The Devil in Sarajevo

The book The Devil in Sarajevo is characterized, in my humble opinion, by ’the exact measure of creative distance’ regarding topic and literary transcription of life subject matter taken from the hell of warring Sarajevo: the stories ’Knight Hypothalamus’, ’Down-hill’, ’Honey Crescent’, ’The Finger’, ’Necessity’ – could be entered into any anthology of contemporary Bosnian short stories, even represent our short story prose on a wider plain, on a European level. (…)

Veličković knows at every moment exactly what to say, and what he is allowed to say, while he also finds the correct form and style to phrase his expression. Precise description and suggestive observation, authentic lexis and balanced dialogues, dynamics and dimension of the narrative flow, condense punch lines – all these, it seems to me, require more than just literary knowledge and being well-read: but rather, the secret lies in striking the right spot and ’living’ a certain point of view – the very point of view which reveals the meaning of the things in their silent correlation’ and the play of shadows and reflections of different elements of reality… (Željko Grahovac)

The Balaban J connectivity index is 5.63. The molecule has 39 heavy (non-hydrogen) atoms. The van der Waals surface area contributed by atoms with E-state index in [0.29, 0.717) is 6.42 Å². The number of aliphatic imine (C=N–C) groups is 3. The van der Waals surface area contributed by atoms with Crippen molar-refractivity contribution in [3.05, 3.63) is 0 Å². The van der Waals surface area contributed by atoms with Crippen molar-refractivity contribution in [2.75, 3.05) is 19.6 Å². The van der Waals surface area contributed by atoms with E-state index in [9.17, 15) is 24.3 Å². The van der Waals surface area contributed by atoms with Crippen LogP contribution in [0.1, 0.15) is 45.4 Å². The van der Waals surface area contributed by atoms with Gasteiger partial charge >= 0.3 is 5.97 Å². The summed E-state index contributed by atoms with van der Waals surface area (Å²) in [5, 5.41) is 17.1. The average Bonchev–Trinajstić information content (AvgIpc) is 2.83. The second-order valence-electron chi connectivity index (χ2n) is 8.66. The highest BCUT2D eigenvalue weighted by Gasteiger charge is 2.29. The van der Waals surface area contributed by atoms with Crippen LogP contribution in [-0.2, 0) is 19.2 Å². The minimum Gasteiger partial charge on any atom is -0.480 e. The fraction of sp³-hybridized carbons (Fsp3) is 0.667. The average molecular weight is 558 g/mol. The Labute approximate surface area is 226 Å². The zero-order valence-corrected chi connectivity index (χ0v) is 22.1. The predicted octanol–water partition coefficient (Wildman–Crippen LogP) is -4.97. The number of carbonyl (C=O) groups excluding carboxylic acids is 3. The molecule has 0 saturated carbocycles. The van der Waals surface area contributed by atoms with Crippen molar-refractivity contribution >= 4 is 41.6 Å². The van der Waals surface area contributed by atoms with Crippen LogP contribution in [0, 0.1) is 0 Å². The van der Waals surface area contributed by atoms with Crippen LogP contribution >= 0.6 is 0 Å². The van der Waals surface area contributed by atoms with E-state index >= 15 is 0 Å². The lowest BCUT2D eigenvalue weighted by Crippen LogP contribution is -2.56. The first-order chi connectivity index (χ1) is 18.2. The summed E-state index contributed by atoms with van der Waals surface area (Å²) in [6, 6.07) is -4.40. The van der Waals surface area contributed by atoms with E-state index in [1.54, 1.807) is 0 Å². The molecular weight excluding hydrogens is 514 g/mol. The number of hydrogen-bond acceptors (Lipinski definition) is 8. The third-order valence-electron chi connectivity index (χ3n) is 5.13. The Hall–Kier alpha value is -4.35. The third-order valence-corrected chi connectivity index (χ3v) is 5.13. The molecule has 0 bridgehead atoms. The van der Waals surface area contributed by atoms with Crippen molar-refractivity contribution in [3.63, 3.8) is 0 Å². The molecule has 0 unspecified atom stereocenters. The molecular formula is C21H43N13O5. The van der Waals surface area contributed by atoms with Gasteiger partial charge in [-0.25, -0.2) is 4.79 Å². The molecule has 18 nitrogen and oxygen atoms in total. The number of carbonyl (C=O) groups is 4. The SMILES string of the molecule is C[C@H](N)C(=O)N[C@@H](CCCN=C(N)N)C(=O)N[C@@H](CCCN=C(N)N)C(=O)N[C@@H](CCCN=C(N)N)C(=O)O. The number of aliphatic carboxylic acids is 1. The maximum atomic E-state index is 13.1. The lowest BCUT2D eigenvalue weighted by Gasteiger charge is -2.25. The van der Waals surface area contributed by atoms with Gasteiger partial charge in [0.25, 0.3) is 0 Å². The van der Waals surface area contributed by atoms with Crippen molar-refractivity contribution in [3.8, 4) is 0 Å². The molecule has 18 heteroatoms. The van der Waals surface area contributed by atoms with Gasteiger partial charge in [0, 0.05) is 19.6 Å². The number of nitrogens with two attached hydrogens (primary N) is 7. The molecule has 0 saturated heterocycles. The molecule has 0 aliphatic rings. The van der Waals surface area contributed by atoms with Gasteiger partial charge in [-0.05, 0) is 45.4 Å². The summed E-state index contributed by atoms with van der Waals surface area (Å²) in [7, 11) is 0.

My Daughter’s Father

My Daughter’s Father is a story about the bleak everyday existence of a young and ambitious marketing designer who is trying to climb up the ladder in the cruel condi­tions of the aftermath of the war, but who is simultaneously a father by “profession”, but also a husband possessed with adulterous fantasies about his new co-worker Vanda.

In the novel My Daughter’s Father there is no more war, but the war is still present in people who are trying to renew family life. They are hollow and defeated and they can see only one way out: leaving Sarajevo, because happiness awaits them under some new skies. This is a story about a family that has managed to hold together during the war in Sarajevo, but it fails to survive the emptiness of the peace.